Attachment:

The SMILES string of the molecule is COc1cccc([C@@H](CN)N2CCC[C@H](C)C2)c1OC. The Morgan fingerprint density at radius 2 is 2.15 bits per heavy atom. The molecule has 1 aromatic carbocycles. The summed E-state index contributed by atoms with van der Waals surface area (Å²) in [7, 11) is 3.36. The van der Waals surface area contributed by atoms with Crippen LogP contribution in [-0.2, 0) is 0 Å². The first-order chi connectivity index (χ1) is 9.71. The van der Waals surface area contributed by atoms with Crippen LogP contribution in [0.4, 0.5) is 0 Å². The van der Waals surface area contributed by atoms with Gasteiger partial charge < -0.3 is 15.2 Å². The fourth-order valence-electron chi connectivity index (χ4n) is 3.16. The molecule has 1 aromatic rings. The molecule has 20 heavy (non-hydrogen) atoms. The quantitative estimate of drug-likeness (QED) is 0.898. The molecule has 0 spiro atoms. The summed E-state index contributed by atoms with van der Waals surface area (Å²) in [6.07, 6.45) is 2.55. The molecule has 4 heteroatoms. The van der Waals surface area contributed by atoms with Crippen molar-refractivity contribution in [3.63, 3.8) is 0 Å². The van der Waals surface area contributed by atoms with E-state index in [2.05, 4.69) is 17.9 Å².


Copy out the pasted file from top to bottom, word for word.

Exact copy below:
The SMILES string of the molecule is COc1cccc([C@@H](CN)N2CCC[C@H](C)C2)c1OC. The Morgan fingerprint density at radius 2 is 2.15 bits per heavy atom. The molecule has 1 aromatic carbocycles. The summed E-state index contributed by atoms with van der Waals surface area (Å²) in [7, 11) is 3.36. The van der Waals surface area contributed by atoms with Crippen LogP contribution in [-0.2, 0) is 0 Å². The first-order chi connectivity index (χ1) is 9.71. The van der Waals surface area contributed by atoms with Crippen LogP contribution in [0.4, 0.5) is 0 Å². The van der Waals surface area contributed by atoms with Gasteiger partial charge < -0.3 is 15.2 Å². The fourth-order valence-electron chi connectivity index (χ4n) is 3.16. The molecule has 1 aromatic rings. The molecule has 20 heavy (non-hydrogen) atoms. The quantitative estimate of drug-likeness (QED) is 0.898. The molecule has 0 spiro atoms. The summed E-state index contributed by atoms with van der Waals surface area (Å²) in [6.07, 6.45) is 2.55. The molecule has 4 heteroatoms. The van der Waals surface area contributed by atoms with Crippen molar-refractivity contribution in [3.63, 3.8) is 0 Å². The van der Waals surface area contributed by atoms with E-state index in [2.05, 4.69) is 17.9 Å².